Robotic Arms Dominate Today’s Automation Trends

Robotic Arms Dominate Today’s Automation Trends

To integrate more automation into their systems, manufacturers are investigating different avenues to fulfill the desire of “low cost, less time, and easy to install.”

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In manufacturing, the part produced at lower cost and in less time than the competition will usually come out on top. Investing in automation, the Industrial Internet of Things, and machine vision are helping companies accomplish this and become more competitive.

However, as large, advanced automation equipment progresses, the expense can hinder return on investment (ROI). This has led to dynamic systems that can be integrated quickly and easily into production with a cost-effective price tag. Nowhere is this more evident than with robotic arms. This article will walk through trends in robotic arms, and what engineers should think about before placing an order for a shiny new piece of equipment.     

Lower Barrier to Entry

“We're constantly breaking down the mental and financial automation barriers that our end users face,” says Esben Østergaard, CTO and Co-founder of Universal Robots (UR). “According to the old rule of thumb, the cost of a robot would be equivalent to one worker’s two-year salary. But collaborative robots are closer to one fourth of that price. With traditional robots, the capital costs for the robots themselves account for only 25% to 30% of the total system costs. The remaining costs are associated with robot programming, setup, and dedicated, shielded work cells.

“…with a collaborative robot, [installation] is typically less than an hour. That’s the time it takes to unpack the robot, mount it, and program the first simple task through an intuitive touchscreen user interface. Or, by simply grabbing the robot arm, showing it the desired path of movement.”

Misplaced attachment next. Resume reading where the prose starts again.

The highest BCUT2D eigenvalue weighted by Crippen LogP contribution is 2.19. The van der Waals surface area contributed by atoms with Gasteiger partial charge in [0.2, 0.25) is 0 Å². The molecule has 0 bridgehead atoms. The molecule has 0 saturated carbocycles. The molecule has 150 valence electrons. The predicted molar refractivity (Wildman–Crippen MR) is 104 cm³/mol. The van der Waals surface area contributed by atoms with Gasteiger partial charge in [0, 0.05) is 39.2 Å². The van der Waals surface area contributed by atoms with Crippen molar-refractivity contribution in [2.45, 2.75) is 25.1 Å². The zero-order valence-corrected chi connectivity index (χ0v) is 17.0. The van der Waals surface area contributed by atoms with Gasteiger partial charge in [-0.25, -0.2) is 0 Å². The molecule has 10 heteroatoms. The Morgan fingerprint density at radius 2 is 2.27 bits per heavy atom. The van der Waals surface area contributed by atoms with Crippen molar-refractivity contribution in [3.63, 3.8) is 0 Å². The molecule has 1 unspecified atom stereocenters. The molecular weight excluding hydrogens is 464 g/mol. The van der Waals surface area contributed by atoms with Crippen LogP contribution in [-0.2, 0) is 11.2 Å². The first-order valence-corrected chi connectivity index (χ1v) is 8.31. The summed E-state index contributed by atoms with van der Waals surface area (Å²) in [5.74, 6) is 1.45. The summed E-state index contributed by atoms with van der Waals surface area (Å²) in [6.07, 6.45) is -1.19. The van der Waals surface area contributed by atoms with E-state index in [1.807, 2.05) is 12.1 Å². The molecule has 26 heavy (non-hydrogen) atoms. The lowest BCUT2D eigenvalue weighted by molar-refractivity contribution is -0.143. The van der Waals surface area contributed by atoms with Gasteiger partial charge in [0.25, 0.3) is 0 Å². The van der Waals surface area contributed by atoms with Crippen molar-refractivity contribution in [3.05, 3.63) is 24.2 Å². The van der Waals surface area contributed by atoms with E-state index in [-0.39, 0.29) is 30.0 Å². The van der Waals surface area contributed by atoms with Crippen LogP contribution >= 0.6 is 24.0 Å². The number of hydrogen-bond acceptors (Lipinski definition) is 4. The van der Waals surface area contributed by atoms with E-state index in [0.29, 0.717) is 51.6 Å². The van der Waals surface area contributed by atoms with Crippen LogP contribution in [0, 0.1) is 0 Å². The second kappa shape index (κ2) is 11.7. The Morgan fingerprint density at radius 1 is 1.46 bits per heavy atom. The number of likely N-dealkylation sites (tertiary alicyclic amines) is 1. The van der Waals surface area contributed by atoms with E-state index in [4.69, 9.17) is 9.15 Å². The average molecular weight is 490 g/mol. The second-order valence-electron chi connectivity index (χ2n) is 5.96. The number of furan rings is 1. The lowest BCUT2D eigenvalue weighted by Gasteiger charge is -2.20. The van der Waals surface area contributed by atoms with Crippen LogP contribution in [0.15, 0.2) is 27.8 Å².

Typically, one of the first factors to impact ROI is the equipment’s cost. The initial price may also reduce access to technology simply because a company may not have the capital. For example, there are significant advantages to using composite automation equipment, but most companies still do many of the processes manually because of the cost and skill needed to run such equipment.

In the composite industry, automation often involves one-offs, or is complex. This is why, despite the known value of automating a composite line, many companies still rely on skilled technicians to make composite parts. Companies like Electroimpact have advertised feed rates of up to 660 lbs. per hour for a given machine and part configuration. Meanwhile, manually laying up parts might produce two to three pounds per hour.

In addition, the automated machines aren’t completely user-friendly, and there’s still a learning curve. The cost and time to integrate automation equipment are the main reasons companies aren’t investing, despite the proven advantages.

Having in-line testing and inspection is desirable, so that parts don’t have to be removed from production and manually inspected. In addition, in-line inspections are non-destructive. Non-destructive testing (NDT) means production can immediately be increased by the percent of parts tested (if they test properly). Also, NDT in-line can test more parts that may offer data to the process, including how the process can be adapted to prevent parts from ever testing poorly. (Source: CompositeWorld.com)

Subscription Model

One trend that’s expected to take off, but seems to have a slow adoption rate, is to use the Industrial Internet of Things to offer a subscription model to a manufacturer—essentially purchasing expensive equipment as a service. This would allow a lower cost of entry. Plus, the OEM would have a vested interest in making sure that its machine could be quickly integrated, and that employees were properly trained in how to operate the equipment. This could be a new way to accelerate adoption of more expensive equipment, as well as give a smaller company a leg up in the market.